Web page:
The treatment of vine rods during the winter is important for the production of good quality clean bunches of fruit. They should first be untied from the wires and all aerial roots trimmed off. The rods should then be pruned. Grape vines are usually trained to one or two rods, that is, main stems, along the full length of which there are fruiting spurs. In their first season all side shoots should be cut back to within two buds of their base. In subsequent seasons, shoots which arise from these buds should be cut back each winter to one or two buds. The position of the cut depends on the direction in which the bud is pointing. The cut should be made immediately above a bud that points away from the rod. Having pruned the rods in this way, all loose bark should be scraped off and the rods painted with Gishurst compound as a disease preventative.
Early in the year the vine rod may be started into growth by giving heat, but if no heat is ‘available it will break into growth naturally towards the end of March. In the early part of the season the ventilator should be opened slightly in the morning and should be closed by about three-thirty. This will preserve the sun heat. The amount of air given each day can be increased as the weather improves, but care should be taken to avoid draughts especially in windy weather. If ‘the current of air is not thus’ regulated, the leaves and fruit will become mildewed. Control the temperature in this way so that the house is at all times about 55 degrees Fahrenheit.
Even when pruned to only one visible bud each spur generally produces several shoots. When these are a few inches long all but the strongest should be removed from the base.
Vines require syringing once a day with water, preferably rain water from a tank. In a heated house the pipes, too, should be damped. As soon as the flowers appear, syringing should cease, but may be continued for a few days when they have set. Syringing should not be continued for long after this period or a deposit will be left on the fruit.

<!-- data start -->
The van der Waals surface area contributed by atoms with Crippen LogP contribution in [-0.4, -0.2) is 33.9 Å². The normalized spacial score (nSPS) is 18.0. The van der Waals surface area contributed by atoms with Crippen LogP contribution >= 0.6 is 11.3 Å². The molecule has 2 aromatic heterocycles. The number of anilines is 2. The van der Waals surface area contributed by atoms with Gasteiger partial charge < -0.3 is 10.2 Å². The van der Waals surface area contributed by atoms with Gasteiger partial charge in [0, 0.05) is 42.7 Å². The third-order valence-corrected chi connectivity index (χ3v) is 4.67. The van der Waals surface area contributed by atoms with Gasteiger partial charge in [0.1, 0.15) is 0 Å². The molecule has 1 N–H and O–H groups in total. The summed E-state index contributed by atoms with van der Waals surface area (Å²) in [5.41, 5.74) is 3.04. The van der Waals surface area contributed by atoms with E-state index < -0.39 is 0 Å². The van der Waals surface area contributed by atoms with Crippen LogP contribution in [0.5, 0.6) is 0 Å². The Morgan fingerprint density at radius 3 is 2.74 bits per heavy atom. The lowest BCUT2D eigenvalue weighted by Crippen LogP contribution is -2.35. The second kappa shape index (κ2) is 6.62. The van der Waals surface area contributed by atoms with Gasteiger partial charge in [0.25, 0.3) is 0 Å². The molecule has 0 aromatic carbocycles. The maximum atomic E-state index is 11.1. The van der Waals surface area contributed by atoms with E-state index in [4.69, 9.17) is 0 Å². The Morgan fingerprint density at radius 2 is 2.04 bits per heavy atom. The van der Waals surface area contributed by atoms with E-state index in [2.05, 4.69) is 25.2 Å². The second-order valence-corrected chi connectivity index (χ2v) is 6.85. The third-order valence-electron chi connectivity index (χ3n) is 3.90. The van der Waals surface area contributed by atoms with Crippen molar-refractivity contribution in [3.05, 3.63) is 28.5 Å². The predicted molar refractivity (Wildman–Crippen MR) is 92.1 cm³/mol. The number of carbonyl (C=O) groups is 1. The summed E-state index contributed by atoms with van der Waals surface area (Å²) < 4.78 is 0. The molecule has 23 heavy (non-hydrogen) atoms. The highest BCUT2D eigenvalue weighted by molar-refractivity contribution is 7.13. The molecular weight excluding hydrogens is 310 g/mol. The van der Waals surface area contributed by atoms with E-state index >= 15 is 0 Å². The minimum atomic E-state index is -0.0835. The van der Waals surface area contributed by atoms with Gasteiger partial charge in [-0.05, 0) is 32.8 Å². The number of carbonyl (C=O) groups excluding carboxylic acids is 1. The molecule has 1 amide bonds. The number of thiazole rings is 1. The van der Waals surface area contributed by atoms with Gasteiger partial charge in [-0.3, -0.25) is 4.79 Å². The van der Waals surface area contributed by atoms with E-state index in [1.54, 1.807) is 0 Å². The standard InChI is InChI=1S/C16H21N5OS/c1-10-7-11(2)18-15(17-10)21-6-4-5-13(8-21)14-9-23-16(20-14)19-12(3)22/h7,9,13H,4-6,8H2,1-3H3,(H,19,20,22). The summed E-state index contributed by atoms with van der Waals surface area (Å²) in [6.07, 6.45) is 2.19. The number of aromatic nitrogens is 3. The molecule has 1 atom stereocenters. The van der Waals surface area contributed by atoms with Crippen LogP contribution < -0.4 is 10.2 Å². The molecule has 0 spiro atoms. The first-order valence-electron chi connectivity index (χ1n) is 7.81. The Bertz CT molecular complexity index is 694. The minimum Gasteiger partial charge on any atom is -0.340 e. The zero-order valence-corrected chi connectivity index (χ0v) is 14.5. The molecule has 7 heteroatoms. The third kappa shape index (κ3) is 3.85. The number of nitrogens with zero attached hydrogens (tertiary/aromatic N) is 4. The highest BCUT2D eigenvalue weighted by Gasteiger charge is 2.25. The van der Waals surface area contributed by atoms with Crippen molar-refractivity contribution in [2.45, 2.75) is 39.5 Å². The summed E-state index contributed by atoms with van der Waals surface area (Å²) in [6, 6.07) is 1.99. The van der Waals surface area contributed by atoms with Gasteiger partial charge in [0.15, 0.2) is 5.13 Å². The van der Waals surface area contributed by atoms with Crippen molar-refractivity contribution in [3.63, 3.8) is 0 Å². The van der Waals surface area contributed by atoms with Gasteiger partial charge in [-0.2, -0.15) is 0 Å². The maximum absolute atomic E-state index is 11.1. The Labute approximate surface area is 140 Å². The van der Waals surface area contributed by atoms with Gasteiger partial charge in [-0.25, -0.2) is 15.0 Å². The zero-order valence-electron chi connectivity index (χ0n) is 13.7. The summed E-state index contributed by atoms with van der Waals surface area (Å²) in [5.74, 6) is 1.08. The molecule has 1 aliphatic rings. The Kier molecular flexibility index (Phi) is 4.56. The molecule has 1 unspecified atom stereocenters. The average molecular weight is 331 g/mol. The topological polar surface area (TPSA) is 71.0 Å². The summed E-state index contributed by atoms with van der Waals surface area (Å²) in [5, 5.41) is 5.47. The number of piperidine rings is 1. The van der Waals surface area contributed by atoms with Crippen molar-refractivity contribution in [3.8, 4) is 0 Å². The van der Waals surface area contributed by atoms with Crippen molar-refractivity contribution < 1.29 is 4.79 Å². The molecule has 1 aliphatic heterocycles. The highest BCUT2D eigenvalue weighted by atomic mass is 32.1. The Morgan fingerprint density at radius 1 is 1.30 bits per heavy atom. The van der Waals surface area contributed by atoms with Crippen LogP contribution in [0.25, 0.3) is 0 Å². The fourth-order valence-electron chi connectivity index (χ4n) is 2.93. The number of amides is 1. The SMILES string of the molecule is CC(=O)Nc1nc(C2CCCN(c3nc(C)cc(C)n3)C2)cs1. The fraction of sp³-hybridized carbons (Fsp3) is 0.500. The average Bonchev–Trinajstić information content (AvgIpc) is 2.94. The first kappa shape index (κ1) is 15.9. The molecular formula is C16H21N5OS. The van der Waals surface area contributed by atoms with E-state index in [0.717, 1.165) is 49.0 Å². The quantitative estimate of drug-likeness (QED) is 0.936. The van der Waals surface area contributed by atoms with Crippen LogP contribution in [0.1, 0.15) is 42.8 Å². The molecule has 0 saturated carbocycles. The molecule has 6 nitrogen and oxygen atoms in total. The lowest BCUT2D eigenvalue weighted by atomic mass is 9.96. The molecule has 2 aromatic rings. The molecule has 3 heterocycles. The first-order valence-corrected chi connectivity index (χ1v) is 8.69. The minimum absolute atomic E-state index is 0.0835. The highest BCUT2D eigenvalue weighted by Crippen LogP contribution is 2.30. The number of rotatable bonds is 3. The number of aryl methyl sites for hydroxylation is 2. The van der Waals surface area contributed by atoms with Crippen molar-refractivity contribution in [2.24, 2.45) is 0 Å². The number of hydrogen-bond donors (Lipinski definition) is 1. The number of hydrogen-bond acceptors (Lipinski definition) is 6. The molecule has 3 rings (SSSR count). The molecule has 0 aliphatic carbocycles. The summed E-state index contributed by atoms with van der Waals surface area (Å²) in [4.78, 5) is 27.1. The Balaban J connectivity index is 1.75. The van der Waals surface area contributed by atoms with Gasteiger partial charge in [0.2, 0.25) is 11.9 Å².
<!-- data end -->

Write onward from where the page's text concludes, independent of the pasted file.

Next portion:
To assist the fruit to set, the, wires supporting the vine rod may be tapped gently and this will release a certain amount of pollen. Midday on a warm sunny day is the best time. The ro’ds require constant attention in the matter of training. As soon as the flower clusters appear, all the shoots should have their growing points pinched out two leaves beyond the flower cluster.
As a result, further shoots will grow and these should be stopped after the first leaf. Eventually, only one bunch of fruit should hang from each shoot, the best being selected and others cut out.
A mature vine rod can carry eight bunches. The fruit in each bunch will require thinning in order to obtain good-sized berries, and for this purpose a pair of pointed scissors is used.
Avoid touching the berries with the hands or head while working, as this can cause the skins to become brown. A thin stick or split label will help to hold the berries while thinning, and with a little practice is easier to use than the fingers. At the first thinning the smallest berries are removed; seedless berries will never swell and can be cut away at once. Later remove misplaced berries; by this time it will be seen that some berries are being squeezed; all these must be cut and space left for all the remaining berries to develop. The shoulders must be left full to give the bunch the correct shape; on larger clusters the top two or three sprays which will form the shoulders may be lifted and tied loosely to the wires.
Varieties. Early and mid-season Black Hamburgh, Madresfield Court; black.
Late: Black Alicante, Muscat of Alexandria; the choicest green.